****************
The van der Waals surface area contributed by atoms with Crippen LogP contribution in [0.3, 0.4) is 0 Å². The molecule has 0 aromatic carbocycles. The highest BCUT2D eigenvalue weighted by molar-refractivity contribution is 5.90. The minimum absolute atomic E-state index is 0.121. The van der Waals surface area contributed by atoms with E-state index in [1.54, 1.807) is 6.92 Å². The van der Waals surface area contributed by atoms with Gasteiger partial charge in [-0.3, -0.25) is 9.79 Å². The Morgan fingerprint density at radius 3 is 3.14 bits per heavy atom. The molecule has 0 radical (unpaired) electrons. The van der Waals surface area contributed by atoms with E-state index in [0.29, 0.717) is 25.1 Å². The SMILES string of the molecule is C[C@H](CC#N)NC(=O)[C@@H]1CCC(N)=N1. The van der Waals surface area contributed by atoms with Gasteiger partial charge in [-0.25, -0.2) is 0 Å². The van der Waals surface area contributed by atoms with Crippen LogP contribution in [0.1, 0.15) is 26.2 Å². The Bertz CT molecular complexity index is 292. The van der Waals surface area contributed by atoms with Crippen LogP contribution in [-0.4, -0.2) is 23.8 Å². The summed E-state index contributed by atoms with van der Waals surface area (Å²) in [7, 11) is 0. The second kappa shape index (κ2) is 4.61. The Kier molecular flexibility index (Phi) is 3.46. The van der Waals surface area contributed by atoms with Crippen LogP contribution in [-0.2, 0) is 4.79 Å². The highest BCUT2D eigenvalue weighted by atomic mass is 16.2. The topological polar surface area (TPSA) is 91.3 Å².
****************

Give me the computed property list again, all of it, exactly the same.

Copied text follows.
The van der Waals surface area contributed by atoms with Crippen LogP contribution in [0.3, 0.4) is 0 Å². The molecule has 0 aromatic carbocycles. The highest BCUT2D eigenvalue weighted by molar-refractivity contribution is 5.90. The minimum absolute atomic E-state index is 0.121. The van der Waals surface area contributed by atoms with E-state index in [1.54, 1.807) is 6.92 Å². The van der Waals surface area contributed by atoms with Gasteiger partial charge in [-0.3, -0.25) is 9.79 Å². The Morgan fingerprint density at radius 3 is 3.14 bits per heavy atom. The molecule has 0 radical (unpaired) electrons. The van der Waals surface area contributed by atoms with E-state index in [0.29, 0.717) is 25.1 Å². The SMILES string of the molecule is C[C@H](CC#N)NC(=O)[C@@H]1CCC(N)=N1. The van der Waals surface area contributed by atoms with Gasteiger partial charge in [-0.25, -0.2) is 0 Å². The van der Waals surface area contributed by atoms with Crippen LogP contribution in [0.1, 0.15) is 26.2 Å². The Bertz CT molecular complexity index is 292. The van der Waals surface area contributed by atoms with Crippen LogP contribution in [-0.4, -0.2) is 23.8 Å². The summed E-state index contributed by atoms with van der Waals surface area (Å²) in [7, 11) is 0. The second kappa shape index (κ2) is 4.61. The Kier molecular flexibility index (Phi) is 3.46. The van der Waals surface area contributed by atoms with Crippen LogP contribution in [-0.2, 0) is 4.79 Å². The highest BCUT2D eigenvalue weighted by atomic mass is 16.2. The topological polar surface area (TPSA) is 91.3 Å².